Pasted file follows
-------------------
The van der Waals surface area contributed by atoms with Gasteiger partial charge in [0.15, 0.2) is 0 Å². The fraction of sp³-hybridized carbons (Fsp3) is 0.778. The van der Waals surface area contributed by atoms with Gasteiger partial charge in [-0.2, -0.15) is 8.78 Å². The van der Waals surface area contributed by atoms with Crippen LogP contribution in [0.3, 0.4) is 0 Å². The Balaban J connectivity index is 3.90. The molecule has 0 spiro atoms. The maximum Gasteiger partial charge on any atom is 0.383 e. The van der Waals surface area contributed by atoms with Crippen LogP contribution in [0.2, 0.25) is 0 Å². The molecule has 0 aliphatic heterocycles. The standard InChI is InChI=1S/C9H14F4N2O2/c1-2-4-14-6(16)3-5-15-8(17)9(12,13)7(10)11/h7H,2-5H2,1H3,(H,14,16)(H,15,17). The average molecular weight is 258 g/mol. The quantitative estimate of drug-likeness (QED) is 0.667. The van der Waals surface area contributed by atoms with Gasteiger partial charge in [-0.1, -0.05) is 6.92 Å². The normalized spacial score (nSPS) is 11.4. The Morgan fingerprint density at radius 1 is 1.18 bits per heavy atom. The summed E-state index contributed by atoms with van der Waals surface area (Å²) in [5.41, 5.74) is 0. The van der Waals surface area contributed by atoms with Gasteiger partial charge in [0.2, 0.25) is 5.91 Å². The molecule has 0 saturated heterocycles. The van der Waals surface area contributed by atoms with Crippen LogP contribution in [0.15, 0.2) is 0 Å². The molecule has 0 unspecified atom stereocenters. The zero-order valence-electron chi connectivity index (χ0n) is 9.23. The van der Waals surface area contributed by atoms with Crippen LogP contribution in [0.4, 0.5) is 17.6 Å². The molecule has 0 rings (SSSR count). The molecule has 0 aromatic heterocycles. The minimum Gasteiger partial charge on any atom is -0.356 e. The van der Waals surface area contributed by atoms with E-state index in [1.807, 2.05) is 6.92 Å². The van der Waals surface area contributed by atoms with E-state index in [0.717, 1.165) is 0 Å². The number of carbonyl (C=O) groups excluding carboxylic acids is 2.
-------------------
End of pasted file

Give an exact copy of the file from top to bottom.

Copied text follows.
The van der Waals surface area contributed by atoms with Gasteiger partial charge in [0.15, 0.2) is 0 Å². The fraction of sp³-hybridized carbons (Fsp3) is 0.778. The van der Waals surface area contributed by atoms with Gasteiger partial charge in [-0.2, -0.15) is 8.78 Å². The van der Waals surface area contributed by atoms with Crippen LogP contribution in [0.3, 0.4) is 0 Å². The Balaban J connectivity index is 3.90. The molecule has 0 spiro atoms. The maximum Gasteiger partial charge on any atom is 0.383 e. The van der Waals surface area contributed by atoms with Crippen LogP contribution in [0.2, 0.25) is 0 Å². The molecule has 0 aliphatic heterocycles. The standard InChI is InChI=1S/C9H14F4N2O2/c1-2-4-14-6(16)3-5-15-8(17)9(12,13)7(10)11/h7H,2-5H2,1H3,(H,14,16)(H,15,17). The average molecular weight is 258 g/mol. The quantitative estimate of drug-likeness (QED) is 0.667. The van der Waals surface area contributed by atoms with Gasteiger partial charge in [-0.1, -0.05) is 6.92 Å². The normalized spacial score (nSPS) is 11.4. The Morgan fingerprint density at radius 1 is 1.18 bits per heavy atom. The summed E-state index contributed by atoms with van der Waals surface area (Å²) in [5.41, 5.74) is 0. The van der Waals surface area contributed by atoms with Gasteiger partial charge in [0.2, 0.25) is 5.91 Å². The molecule has 0 saturated heterocycles. The van der Waals surface area contributed by atoms with Crippen LogP contribution in [0.15, 0.2) is 0 Å². The molecule has 0 unspecified atom stereocenters. The zero-order valence-electron chi connectivity index (χ0n) is 9.23. The van der Waals surface area contributed by atoms with Crippen LogP contribution in [0.4, 0.5) is 17.6 Å². The molecule has 0 rings (SSSR count). The molecule has 0 aromatic heterocycles. The minimum Gasteiger partial charge on any atom is -0.356 e. The van der Waals surface area contributed by atoms with E-state index in [1.807, 2.05) is 6.92 Å². The van der Waals surface area contributed by atoms with E-state index in [0.717, 1.165) is 0 Å². The number of carbonyl (C=O) groups excluding carboxylic acids is 2.